Since the age of two and a half when I began to read I have been a bookworm through and through. The pennies were tight in my childhood home but that didn’t stop me. There was always the libraries in Southend-on-Sea where I was brought up. I spent a large part of my school holidays in them. I’m still a borrower today. In fact when I discover a new book that I want to read the catalogues of both Devon and Torbay libraries are first scoured to see if I can source it.
During parts of my adult life my homes have overfloweth with books. They spilled from shelves and cupboards and were piled on floors. I wondered now if their physical presence was an affirmation of my self-identity, portraying an overall sense of learnedness and as descriptors of my interests.
As my interest in simplifying my life to promote well-being flourished I questioned the need for so much stuff. My book tally has gradually dwindled. All my books, aside from a few that I keep in my office, are housed in this bookcase. It nearly got decluttered itself in a sorting frenzy but, just in time I discovered it fitted perfectly in an alcove in my bedroom. The aesthetically pleasing rainbow arrangement of book spines could be a pain in the arse if the bookcase was large. I might never find anything! However as the number of books is small it works okay.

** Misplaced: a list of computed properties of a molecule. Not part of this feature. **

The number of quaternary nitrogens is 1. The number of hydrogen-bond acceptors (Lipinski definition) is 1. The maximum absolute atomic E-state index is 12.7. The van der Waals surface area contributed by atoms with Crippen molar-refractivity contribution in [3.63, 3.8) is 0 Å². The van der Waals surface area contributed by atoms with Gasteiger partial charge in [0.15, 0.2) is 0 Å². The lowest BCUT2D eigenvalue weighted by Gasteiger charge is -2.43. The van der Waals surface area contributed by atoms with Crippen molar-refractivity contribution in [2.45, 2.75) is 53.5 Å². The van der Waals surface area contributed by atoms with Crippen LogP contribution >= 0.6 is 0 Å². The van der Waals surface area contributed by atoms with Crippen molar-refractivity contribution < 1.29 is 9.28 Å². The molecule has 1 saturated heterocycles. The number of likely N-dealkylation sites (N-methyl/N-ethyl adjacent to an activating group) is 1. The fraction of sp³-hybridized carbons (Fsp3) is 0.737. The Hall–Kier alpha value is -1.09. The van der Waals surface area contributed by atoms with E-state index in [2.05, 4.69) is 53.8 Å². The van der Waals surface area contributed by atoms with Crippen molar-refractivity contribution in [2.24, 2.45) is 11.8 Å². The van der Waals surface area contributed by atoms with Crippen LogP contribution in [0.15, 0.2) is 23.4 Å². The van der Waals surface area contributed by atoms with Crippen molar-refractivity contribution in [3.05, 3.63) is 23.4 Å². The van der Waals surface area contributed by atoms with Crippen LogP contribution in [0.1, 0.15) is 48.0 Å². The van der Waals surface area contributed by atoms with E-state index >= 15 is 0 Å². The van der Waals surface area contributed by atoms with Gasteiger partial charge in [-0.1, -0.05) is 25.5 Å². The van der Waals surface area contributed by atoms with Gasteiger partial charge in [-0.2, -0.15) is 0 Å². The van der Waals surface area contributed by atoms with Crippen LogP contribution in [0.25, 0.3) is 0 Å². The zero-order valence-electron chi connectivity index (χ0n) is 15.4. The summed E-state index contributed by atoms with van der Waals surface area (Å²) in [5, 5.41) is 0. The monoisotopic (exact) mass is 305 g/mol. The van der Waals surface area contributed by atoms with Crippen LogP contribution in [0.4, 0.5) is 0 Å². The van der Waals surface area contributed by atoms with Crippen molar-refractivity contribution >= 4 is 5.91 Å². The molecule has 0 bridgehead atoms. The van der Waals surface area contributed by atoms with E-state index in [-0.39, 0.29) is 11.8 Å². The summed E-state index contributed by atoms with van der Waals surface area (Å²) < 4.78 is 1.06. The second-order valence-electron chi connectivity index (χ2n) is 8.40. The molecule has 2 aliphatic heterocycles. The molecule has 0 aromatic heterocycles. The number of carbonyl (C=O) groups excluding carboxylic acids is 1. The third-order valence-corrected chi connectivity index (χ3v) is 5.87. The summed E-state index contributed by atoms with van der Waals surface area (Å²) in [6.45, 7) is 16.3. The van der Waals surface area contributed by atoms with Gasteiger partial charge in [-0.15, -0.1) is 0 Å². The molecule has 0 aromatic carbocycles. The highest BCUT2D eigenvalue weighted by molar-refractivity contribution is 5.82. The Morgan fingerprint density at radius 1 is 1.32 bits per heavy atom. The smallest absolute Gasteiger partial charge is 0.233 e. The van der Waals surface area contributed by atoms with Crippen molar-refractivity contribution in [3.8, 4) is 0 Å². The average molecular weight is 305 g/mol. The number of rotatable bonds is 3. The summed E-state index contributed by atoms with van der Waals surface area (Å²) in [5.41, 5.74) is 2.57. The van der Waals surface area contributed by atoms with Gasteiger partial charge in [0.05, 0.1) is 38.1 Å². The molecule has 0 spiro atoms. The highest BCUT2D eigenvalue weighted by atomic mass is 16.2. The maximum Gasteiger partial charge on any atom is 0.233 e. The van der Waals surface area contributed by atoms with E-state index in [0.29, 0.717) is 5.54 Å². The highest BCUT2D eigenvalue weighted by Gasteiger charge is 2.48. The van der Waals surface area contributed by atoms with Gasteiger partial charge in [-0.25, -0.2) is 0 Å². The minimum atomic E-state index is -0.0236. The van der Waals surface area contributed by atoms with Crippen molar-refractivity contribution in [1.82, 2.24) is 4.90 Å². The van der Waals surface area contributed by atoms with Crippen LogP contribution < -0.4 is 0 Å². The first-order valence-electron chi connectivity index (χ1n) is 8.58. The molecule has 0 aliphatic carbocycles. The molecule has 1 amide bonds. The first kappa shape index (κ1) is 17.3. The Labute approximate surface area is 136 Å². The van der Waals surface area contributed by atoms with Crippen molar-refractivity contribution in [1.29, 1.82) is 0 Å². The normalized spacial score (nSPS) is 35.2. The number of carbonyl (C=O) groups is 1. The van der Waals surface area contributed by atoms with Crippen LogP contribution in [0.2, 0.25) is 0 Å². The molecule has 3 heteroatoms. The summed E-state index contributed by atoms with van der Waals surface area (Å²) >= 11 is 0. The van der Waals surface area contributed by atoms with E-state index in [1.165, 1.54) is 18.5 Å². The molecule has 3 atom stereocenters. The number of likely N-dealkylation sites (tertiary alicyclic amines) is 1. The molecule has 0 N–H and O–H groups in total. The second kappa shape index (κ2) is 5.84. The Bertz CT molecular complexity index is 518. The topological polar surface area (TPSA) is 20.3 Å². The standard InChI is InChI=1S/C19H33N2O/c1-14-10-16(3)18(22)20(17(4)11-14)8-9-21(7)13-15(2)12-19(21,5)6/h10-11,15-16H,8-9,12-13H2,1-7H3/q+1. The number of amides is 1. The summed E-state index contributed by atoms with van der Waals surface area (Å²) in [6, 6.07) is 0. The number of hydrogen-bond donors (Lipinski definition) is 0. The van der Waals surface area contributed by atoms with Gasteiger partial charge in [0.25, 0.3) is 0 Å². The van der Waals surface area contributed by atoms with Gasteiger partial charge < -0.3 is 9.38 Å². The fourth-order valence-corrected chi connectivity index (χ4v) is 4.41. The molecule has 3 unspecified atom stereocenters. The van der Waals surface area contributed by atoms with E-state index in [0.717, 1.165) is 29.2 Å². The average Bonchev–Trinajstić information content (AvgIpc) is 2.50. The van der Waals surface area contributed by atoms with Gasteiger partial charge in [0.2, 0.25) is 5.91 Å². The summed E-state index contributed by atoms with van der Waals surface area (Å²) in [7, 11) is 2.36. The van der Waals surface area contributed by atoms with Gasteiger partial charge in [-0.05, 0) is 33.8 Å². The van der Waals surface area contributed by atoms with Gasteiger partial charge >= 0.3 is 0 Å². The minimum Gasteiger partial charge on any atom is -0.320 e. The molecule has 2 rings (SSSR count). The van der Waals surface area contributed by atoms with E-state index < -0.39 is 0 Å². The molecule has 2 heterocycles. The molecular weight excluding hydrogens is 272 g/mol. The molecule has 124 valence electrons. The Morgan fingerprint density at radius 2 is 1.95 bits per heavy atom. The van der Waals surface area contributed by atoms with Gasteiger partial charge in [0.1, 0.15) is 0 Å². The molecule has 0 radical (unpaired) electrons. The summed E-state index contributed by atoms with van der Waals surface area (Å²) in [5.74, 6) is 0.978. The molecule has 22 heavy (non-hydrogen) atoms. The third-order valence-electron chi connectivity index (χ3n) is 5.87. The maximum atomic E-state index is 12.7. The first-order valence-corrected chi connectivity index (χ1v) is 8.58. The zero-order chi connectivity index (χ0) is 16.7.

The books that are keepers fall mainly into distinct categories: self help and spirituality books that I read again and again, a few more to do with work, reference books about my interests in crafting mainly jewellery making, printmaking and mosaic, a little collection of favourite cookbooks and travel guides. Then there are the books that I’ve yet to read. These are mainly sourced secondhand, from charity shops or online. Many are gifted. The few that I buy new tend to be from independent bookstores where I love browsing. The one attached to the Arnolfini gallery in Bristol is a gem. Most books are passed on. They have to be very special to merit a permanent place on my shelves!